Its weird…in KPI2 if I right click and hit Select Data it pops up and in the list of conditions everything appears to be set up correctly (quadruple checked)…minbar, maxbar, etc. all in there and set up properly. However unlike my chart for KPI2 I can not click on the “invisible” bars…they along with the other bars appear not to be there…all expect the top two for some reason.

    Ok when..super zooming it is clear that MaxBar is not in the chart but like I said above…when right clicking and selecting data everything is there? What am I missing?

  31. Mike says:

    Ok well they are there…just showing so small they cannot be seen with the naked eye on extra zoom.

  32. Robert says:

    Mike,

    go to the format dialog of the horizontal axes and make sure that there are no fixed settings: maximum, minimum, major units and minor units have all to be set to “Auto”. Let me know if it is still not working.

  33. Mike says:

    Robert – Thank you! That was the problem…cant believe how long I went through things, glad I did though.

    How would I go about adding a drop down to this list in order to filter it by product category? Planning for it I already have it on my Data and Calculations sheets…just not on my dashboard.

    I understand sorting text is more complex…is it possible to integrate a text sort in product name and product category (if I get it on the dashboard)?

    Moving on to the next…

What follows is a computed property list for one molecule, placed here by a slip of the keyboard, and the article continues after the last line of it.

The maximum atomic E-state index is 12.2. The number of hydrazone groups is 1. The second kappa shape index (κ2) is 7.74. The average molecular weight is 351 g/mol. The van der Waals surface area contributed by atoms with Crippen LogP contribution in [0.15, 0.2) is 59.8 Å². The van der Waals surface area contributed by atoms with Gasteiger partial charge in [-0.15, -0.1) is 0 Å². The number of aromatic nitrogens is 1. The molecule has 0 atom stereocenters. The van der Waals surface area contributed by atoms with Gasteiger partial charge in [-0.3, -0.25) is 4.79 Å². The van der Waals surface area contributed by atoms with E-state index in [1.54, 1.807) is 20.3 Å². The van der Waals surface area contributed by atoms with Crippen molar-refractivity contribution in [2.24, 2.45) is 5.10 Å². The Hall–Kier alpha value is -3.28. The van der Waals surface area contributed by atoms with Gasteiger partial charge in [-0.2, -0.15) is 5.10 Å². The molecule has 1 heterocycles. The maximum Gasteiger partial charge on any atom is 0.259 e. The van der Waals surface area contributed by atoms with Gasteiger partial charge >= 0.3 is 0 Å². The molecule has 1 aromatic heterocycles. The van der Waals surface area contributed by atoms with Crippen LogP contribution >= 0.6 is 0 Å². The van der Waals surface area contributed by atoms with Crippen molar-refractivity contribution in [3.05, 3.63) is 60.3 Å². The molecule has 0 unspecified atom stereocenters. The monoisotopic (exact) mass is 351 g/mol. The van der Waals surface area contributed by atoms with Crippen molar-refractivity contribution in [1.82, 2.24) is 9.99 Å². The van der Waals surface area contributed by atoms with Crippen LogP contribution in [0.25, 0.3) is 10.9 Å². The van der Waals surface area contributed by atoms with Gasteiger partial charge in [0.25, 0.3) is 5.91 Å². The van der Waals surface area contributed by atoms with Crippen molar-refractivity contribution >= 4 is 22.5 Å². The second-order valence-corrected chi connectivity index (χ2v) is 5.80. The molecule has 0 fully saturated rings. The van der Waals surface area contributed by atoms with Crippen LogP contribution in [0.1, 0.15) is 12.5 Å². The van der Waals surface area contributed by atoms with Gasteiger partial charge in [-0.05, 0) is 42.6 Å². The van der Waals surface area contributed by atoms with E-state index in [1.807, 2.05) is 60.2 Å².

Thanks again!

  34. Robert says:

    Mike,

    for sorting texts, you are already on the right blog. Have a look at Chandoo’s great article here:

    http://chandoo.org/wp/2008/10/22/sorting-text-in-excel-using-formulas/

  35. Robert says:

    Mike,

    with regards to your product / product category selection challenge. Have a look here:

    http://www.box.net/shared/ffhf06d32f

    Not exactly what you are asking for, but it should point you into the right direction.

  36. Michael says:

    Sweet…I see how this is accomplished. Only problem…I have well over 100 product categories and I am concerned about the arrangement of the categories Data!D9:D13 Where else could I put that list safely?

  37. Robert says:

    Michael,

    you have different options for creating the list of categories as the input range of the drop down:

    1. If you don’t want to have the list of categories on the data sheet, you can put the list to the sheet calculation or to any other sheet.

    2. You can create a named formula returning the list of categories (unique entries) and use this name as the input range of the drop down.